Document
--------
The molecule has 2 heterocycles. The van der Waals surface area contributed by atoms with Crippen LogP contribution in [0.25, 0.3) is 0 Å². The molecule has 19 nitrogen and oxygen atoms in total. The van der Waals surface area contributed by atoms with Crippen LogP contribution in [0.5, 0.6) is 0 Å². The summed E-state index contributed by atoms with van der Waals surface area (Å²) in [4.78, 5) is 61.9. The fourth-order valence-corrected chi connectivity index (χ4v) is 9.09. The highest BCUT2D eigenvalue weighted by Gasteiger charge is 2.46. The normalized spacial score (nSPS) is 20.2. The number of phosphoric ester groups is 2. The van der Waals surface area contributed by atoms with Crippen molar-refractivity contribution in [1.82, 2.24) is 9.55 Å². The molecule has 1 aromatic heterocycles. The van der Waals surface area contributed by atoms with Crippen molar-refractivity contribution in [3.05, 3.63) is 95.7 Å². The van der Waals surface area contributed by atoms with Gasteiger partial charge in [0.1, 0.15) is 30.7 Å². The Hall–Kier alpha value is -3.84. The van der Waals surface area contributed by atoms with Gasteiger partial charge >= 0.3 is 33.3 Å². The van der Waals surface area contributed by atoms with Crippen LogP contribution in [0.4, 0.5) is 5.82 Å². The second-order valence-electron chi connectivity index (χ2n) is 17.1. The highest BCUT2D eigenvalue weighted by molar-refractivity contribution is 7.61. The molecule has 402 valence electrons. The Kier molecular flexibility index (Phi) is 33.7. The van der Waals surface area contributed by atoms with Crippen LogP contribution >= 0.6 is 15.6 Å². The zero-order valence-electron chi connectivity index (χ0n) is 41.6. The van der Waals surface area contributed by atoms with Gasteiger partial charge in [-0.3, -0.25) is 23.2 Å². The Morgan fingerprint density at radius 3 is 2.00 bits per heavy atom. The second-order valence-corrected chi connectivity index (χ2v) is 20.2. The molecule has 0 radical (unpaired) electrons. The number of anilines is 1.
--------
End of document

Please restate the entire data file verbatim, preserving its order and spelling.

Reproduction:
The molecule has 2 heterocycles. The van der Waals surface area contributed by atoms with Crippen LogP contribution in [0.25, 0.3) is 0 Å². The molecule has 19 nitrogen and oxygen atoms in total. The van der Waals surface area contributed by atoms with Crippen LogP contribution in [0.5, 0.6) is 0 Å². The summed E-state index contributed by atoms with van der Waals surface area (Å²) in [4.78, 5) is 61.9. The fourth-order valence-corrected chi connectivity index (χ4v) is 9.09. The highest BCUT2D eigenvalue weighted by Gasteiger charge is 2.46. The normalized spacial score (nSPS) is 20.2. The number of phosphoric ester groups is 2. The van der Waals surface area contributed by atoms with Crippen molar-refractivity contribution in [1.82, 2.24) is 9.55 Å². The molecule has 1 aromatic heterocycles. The van der Waals surface area contributed by atoms with Crippen molar-refractivity contribution in [3.05, 3.63) is 95.7 Å². The van der Waals surface area contributed by atoms with Gasteiger partial charge in [0.1, 0.15) is 30.7 Å². The Hall–Kier alpha value is -3.84. The van der Waals surface area contributed by atoms with Gasteiger partial charge >= 0.3 is 33.3 Å². The van der Waals surface area contributed by atoms with Crippen LogP contribution in [0.4, 0.5) is 5.82 Å². The second-order valence-electron chi connectivity index (χ2n) is 17.1. The highest BCUT2D eigenvalue weighted by molar-refractivity contribution is 7.61. The molecule has 402 valence electrons. The Kier molecular flexibility index (Phi) is 33.7. The van der Waals surface area contributed by atoms with Crippen LogP contribution >= 0.6 is 15.6 Å². The zero-order valence-electron chi connectivity index (χ0n) is 41.6. The van der Waals surface area contributed by atoms with Gasteiger partial charge in [-0.3, -0.25) is 23.2 Å². The Morgan fingerprint density at radius 3 is 2.00 bits per heavy atom. The second-order valence-corrected chi connectivity index (χ2v) is 20.2. The molecule has 0 radical (unpaired) electrons. The number of anilines is 1.